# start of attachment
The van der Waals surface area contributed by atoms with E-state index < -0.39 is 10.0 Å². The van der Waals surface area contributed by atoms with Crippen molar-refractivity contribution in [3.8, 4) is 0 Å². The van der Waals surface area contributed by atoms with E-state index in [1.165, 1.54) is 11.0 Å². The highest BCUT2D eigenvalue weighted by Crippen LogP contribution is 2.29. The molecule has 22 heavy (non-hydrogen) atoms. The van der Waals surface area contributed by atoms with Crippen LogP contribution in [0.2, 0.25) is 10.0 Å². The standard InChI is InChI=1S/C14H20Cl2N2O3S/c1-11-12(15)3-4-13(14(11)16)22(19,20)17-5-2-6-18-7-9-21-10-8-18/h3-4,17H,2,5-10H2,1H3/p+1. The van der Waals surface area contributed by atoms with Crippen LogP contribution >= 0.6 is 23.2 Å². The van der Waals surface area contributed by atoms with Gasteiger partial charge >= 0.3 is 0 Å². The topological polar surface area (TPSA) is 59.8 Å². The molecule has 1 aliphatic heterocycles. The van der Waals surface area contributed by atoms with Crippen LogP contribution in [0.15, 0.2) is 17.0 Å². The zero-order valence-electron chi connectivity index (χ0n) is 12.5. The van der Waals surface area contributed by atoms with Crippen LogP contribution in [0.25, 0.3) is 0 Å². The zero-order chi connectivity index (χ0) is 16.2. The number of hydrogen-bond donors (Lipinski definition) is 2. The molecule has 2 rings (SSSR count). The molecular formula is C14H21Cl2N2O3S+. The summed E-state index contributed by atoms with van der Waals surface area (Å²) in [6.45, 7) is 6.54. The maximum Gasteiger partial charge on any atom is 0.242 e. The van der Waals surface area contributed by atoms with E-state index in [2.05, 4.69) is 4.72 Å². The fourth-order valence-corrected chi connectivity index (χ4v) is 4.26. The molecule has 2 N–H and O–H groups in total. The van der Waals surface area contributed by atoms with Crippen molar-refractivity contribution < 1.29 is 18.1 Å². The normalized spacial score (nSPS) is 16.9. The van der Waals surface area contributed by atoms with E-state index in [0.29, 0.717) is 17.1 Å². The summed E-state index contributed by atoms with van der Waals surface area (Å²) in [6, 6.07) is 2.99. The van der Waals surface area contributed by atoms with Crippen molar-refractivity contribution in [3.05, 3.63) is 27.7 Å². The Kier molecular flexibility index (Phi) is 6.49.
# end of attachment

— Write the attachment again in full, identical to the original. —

The van der Waals surface area contributed by atoms with E-state index < -0.39 is 10.0 Å². The van der Waals surface area contributed by atoms with Crippen molar-refractivity contribution in [3.8, 4) is 0 Å². The van der Waals surface area contributed by atoms with E-state index in [1.165, 1.54) is 11.0 Å². The highest BCUT2D eigenvalue weighted by Crippen LogP contribution is 2.29. The molecule has 22 heavy (non-hydrogen) atoms. The van der Waals surface area contributed by atoms with Crippen LogP contribution in [0.2, 0.25) is 10.0 Å². The standard InChI is InChI=1S/C14H20Cl2N2O3S/c1-11-12(15)3-4-13(14(11)16)22(19,20)17-5-2-6-18-7-9-21-10-8-18/h3-4,17H,2,5-10H2,1H3/p+1. The van der Waals surface area contributed by atoms with Crippen LogP contribution >= 0.6 is 23.2 Å². The van der Waals surface area contributed by atoms with Gasteiger partial charge >= 0.3 is 0 Å². The topological polar surface area (TPSA) is 59.8 Å². The molecule has 1 aliphatic heterocycles. The van der Waals surface area contributed by atoms with Crippen LogP contribution in [0.15, 0.2) is 17.0 Å². The zero-order valence-electron chi connectivity index (χ0n) is 12.5. The van der Waals surface area contributed by atoms with Crippen LogP contribution in [0.25, 0.3) is 0 Å². The zero-order chi connectivity index (χ0) is 16.2. The number of hydrogen-bond donors (Lipinski definition) is 2. The molecule has 2 rings (SSSR count). The molecular formula is C14H21Cl2N2O3S+. The summed E-state index contributed by atoms with van der Waals surface area (Å²) in [6.45, 7) is 6.54. The maximum Gasteiger partial charge on any atom is 0.242 e. The van der Waals surface area contributed by atoms with E-state index in [2.05, 4.69) is 4.72 Å². The fourth-order valence-corrected chi connectivity index (χ4v) is 4.26. The molecule has 2 N–H and O–H groups in total. The van der Waals surface area contributed by atoms with Crippen molar-refractivity contribution < 1.29 is 18.1 Å². The normalized spacial score (nSPS) is 16.9. The van der Waals surface area contributed by atoms with E-state index in [0.29, 0.717) is 17.1 Å². The summed E-state index contributed by atoms with van der Waals surface area (Å²) in [6, 6.07) is 2.99. The van der Waals surface area contributed by atoms with Crippen molar-refractivity contribution in [3.05, 3.63) is 27.7 Å². The Kier molecular flexibility index (Phi) is 6.49.